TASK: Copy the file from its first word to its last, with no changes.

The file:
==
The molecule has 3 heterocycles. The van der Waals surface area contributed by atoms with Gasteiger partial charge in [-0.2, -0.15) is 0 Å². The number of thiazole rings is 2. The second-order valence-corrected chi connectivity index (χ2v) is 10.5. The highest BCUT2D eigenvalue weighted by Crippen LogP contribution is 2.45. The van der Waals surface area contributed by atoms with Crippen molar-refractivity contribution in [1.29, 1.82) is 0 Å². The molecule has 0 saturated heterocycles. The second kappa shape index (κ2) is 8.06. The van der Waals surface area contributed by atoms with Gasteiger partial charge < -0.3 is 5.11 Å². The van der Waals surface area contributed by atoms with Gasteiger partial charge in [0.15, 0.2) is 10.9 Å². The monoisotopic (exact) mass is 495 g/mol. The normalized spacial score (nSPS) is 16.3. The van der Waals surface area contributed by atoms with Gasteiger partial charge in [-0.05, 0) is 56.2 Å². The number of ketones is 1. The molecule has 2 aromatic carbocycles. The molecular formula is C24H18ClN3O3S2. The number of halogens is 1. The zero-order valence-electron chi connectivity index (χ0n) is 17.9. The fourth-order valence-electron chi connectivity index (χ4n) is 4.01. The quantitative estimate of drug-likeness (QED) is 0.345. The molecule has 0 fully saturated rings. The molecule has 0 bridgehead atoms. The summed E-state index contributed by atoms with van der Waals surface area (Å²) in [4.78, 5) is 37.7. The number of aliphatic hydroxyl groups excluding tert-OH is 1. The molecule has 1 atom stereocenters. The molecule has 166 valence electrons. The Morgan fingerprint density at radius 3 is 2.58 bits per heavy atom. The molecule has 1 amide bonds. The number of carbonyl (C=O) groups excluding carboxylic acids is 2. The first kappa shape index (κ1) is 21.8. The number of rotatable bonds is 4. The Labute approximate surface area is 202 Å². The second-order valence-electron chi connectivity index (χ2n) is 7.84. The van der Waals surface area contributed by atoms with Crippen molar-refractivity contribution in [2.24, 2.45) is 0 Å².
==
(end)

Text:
The molecule has 3 heterocycles. The van der Waals surface area contributed by atoms with Gasteiger partial charge in [-0.2, -0.15) is 0 Å². The number of thiazole rings is 2. The second-order valence-corrected chi connectivity index (χ2v) is 10.5. The highest BCUT2D eigenvalue weighted by Crippen LogP contribution is 2.45. The van der Waals surface area contributed by atoms with Crippen molar-refractivity contribution in [1.29, 1.82) is 0 Å². The molecule has 0 saturated heterocycles. The second kappa shape index (κ2) is 8.06. The van der Waals surface area contributed by atoms with Gasteiger partial charge < -0.3 is 5.11 Å². The van der Waals surface area contributed by atoms with Gasteiger partial charge in [0.15, 0.2) is 10.9 Å². The monoisotopic (exact) mass is 495 g/mol. The normalized spacial score (nSPS) is 16.3. The van der Waals surface area contributed by atoms with Gasteiger partial charge in [-0.05, 0) is 56.2 Å². The number of ketones is 1. The molecule has 2 aromatic carbocycles. The molecular formula is C24H18ClN3O3S2. The number of halogens is 1. The zero-order valence-electron chi connectivity index (χ0n) is 17.9. The fourth-order valence-electron chi connectivity index (χ4n) is 4.01. The quantitative estimate of drug-likeness (QED) is 0.345. The molecule has 0 fully saturated rings. The molecule has 0 bridgehead atoms. The summed E-state index contributed by atoms with van der Waals surface area (Å²) in [4.78, 5) is 37.7. The number of aliphatic hydroxyl groups excluding tert-OH is 1. The molecule has 1 atom stereocenters. The molecule has 166 valence electrons. The Morgan fingerprint density at radius 3 is 2.58 bits per heavy atom. The molecule has 1 amide bonds. The number of carbonyl (C=O) groups excluding carboxylic acids is 2. The first kappa shape index (κ1) is 21.8. The number of rotatable bonds is 4. The Labute approximate surface area is 202 Å². The second-order valence-electron chi connectivity index (χ2n) is 7.84. The van der Waals surface area contributed by atoms with Crippen molar-refractivity contribution in [2.24, 2.45) is 0 Å².